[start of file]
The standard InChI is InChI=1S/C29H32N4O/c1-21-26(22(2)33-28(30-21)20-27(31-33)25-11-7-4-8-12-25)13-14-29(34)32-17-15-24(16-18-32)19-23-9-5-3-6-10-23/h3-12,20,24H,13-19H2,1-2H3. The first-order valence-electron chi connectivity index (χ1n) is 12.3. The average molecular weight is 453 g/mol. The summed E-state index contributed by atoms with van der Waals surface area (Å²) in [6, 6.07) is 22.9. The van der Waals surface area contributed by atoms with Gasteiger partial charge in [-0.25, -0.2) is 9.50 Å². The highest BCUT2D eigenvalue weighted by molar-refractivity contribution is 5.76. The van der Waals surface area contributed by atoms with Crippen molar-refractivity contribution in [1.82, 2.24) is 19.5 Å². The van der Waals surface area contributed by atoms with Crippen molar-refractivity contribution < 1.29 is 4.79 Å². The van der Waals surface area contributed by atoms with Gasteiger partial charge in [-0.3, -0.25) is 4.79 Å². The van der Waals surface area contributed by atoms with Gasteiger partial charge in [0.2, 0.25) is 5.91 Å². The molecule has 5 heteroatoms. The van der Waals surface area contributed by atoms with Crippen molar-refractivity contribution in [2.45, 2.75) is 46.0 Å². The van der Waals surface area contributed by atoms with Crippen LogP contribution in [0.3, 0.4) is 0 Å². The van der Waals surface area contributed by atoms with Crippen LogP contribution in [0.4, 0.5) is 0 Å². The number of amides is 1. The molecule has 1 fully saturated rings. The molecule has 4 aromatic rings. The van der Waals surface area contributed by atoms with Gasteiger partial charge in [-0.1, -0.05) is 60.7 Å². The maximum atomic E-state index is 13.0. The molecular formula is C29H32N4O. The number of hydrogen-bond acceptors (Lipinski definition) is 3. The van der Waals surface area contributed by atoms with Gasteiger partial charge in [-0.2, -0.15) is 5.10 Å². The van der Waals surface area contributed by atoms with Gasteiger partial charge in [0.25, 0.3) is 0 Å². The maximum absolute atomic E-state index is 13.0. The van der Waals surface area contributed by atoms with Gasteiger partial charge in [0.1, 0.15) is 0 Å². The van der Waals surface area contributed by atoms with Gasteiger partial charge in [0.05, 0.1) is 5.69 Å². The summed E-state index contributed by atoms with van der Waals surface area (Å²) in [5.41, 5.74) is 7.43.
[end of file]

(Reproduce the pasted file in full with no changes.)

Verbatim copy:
The standard InChI is InChI=1S/C29H32N4O/c1-21-26(22(2)33-28(30-21)20-27(31-33)25-11-7-4-8-12-25)13-14-29(34)32-17-15-24(16-18-32)19-23-9-5-3-6-10-23/h3-12,20,24H,13-19H2,1-2H3. The first-order valence-electron chi connectivity index (χ1n) is 12.3. The average molecular weight is 453 g/mol. The summed E-state index contributed by atoms with van der Waals surface area (Å²) in [6, 6.07) is 22.9. The van der Waals surface area contributed by atoms with Gasteiger partial charge in [-0.25, -0.2) is 9.50 Å². The highest BCUT2D eigenvalue weighted by molar-refractivity contribution is 5.76. The van der Waals surface area contributed by atoms with Crippen molar-refractivity contribution in [1.82, 2.24) is 19.5 Å². The van der Waals surface area contributed by atoms with Crippen molar-refractivity contribution < 1.29 is 4.79 Å². The van der Waals surface area contributed by atoms with Gasteiger partial charge in [-0.3, -0.25) is 4.79 Å². The van der Waals surface area contributed by atoms with Gasteiger partial charge in [0.2, 0.25) is 5.91 Å². The molecule has 5 heteroatoms. The van der Waals surface area contributed by atoms with Crippen molar-refractivity contribution in [2.45, 2.75) is 46.0 Å². The van der Waals surface area contributed by atoms with Crippen LogP contribution in [0.3, 0.4) is 0 Å². The van der Waals surface area contributed by atoms with Crippen LogP contribution in [0.4, 0.5) is 0 Å². The number of amides is 1. The molecule has 1 fully saturated rings. The molecule has 4 aromatic rings. The van der Waals surface area contributed by atoms with Gasteiger partial charge in [-0.1, -0.05) is 60.7 Å². The maximum atomic E-state index is 13.0. The molecular formula is C29H32N4O. The number of hydrogen-bond acceptors (Lipinski definition) is 3. The van der Waals surface area contributed by atoms with Gasteiger partial charge in [-0.2, -0.15) is 5.10 Å². The van der Waals surface area contributed by atoms with Gasteiger partial charge in [0.25, 0.3) is 0 Å². The maximum absolute atomic E-state index is 13.0. The van der Waals surface area contributed by atoms with Gasteiger partial charge in [0.1, 0.15) is 0 Å². The van der Waals surface area contributed by atoms with Gasteiger partial charge in [0.05, 0.1) is 5.69 Å². The summed E-state index contributed by atoms with van der Waals surface area (Å²) in [5.41, 5.74) is 7.43.